It felt like a pitch to advertisers. As the tech giant moved away from its roots in hardware and software, the company took an old page from the usual dog-and-pony show … only to not provide the details for which many had tuned in. Such as: How much will Apple’s new video-streaming subscription service, Apple TV+, actually cost?
Beyond the lack of factual insight for consumers, Apple’s over-an-hour-long presentation left media buyers and industry leaders with even more questions about what they should brace for when the product goes live—and how it’s going to remotely stand out in an already flooded market.
That said, the industry widely anticipated two big announcements Apple did make on Monday: how it would release its original programming (on a streaming service without ads in the fall) and the price of its magazine and news bundle ($9.99 per month, available now).
In between the dull double-speak about the products, Apple teased its original programming with insane onstage star power, including Steven Spielberg, Reese Witherspoon and Oprah Winfrey, all of whom have partnered with the company on content creation.
That star power alone will draw in new users, said Kantar’s Kris Hull, svp, North America brand guidance leader, insights division—but will it sustain business? “The question in many ways was similar to when Netflix started doing its own content curation: In five years’ time, will you see people continue to subscribe?” Hull posed.
Whether Apple TV+ will stand its ground among big players like Netflix or Hulu (and many more) depends on whether the company prioritizes quality over quantity. “If they do things right, they’ll succeed and land on top, but I do wonder how that’s going to unfold,” said Sabrina Jordan, group media director, GSD&M. “They’ll have to provide high-quality content to lure high-quality subscribers.”
Apple also teased an expanded app to aggregate all of consumers’ streaming options in one place. For a company that prides itself on making regular technological advancements that regularly shift the way consumers behave with media, that part of the unveiling felt stale and confusing to some. “I’m not sure … what it means for marketing in the sense that it’s confusing, and [I] don’t see how it’s an ad-free environment,” said Dani Benowitz, evp, strategic investment, Magna.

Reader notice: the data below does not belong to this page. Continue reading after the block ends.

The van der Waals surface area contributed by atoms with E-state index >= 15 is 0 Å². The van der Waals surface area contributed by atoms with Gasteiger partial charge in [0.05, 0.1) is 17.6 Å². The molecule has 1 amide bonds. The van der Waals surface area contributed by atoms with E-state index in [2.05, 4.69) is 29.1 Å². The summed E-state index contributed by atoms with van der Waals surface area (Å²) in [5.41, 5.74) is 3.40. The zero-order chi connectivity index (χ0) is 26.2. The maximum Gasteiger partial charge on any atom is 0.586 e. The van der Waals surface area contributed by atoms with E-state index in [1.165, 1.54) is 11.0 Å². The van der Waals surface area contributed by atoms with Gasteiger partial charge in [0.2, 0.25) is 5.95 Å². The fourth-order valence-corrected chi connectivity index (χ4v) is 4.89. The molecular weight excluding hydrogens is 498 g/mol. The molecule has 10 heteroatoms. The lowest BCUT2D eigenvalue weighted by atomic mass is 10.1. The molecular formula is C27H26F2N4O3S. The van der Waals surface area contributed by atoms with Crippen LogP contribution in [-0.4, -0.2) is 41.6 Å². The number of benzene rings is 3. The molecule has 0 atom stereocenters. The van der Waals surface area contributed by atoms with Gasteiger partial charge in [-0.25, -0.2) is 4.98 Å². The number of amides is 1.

Others wondered whether Apple would stick to investing in that aggregator after launching it.
“I wasn’t sure what the added value of that was, beyond buying certain shows and networks through iTunes,” Jordan said. “I didn’t feel like that edges anybody out. They’re going to sniff that out and not feel like it adds any value to them.”
Apple also announced new partnerships with publications like the Los Angeles Times and The Wall Street Journal, as it added over 300 magazines and digital subscriptions to a $9.99 monthly news bundle.
“All of them stand to gain by increased exposure and perhaps be recommended as adjacent properties,” said Hull said, adding that it gives “people a broader exposure to adjacent content to drive those subscriptions.”
According to Trip Adler—the CEO and co-founder of Scribd, which offers bundled books and audiobooks—bundling news and magazines is a “good idea” and “good thing for the world” by putting more money in the ecosystem tied to content subscriptions.
“It’s good for the overall space that Apple is moving in that direction,” Adler said.
By working with Apple, it makes some wonder what kind of data the tech company and publishers will provide advertisers and marketers. Will that skew the publishers’ claimed reach? To whom will the publishers actually serve that content, and how will they prove it?
“We’re going to have to be more diligent in how we engage our audience,” Jordan said.
Apple also released a new gaming subscription service, which means that in a crowded subscription field, there are now three new options on the table from the tech company alone—but no announced bundle to subscribe to them all together.
“It’s certainly going to make it more challenging, but there’s a sizable audience that’s willing to put up with some of the commercials for the sake of not wanting to pay for everything,” Jordan said. “There’s a limit for how much you’re willing to pay for.”
But how much?
“Consumers are going to find what they want to watch. They’re not the only ones out there,” Benowitz said. “It’s going to be an interesting year and the effects that has on linear on television remains to be seen.”
Editor’s note: Adweek will participate in Apple’s expanded news offering for publishers.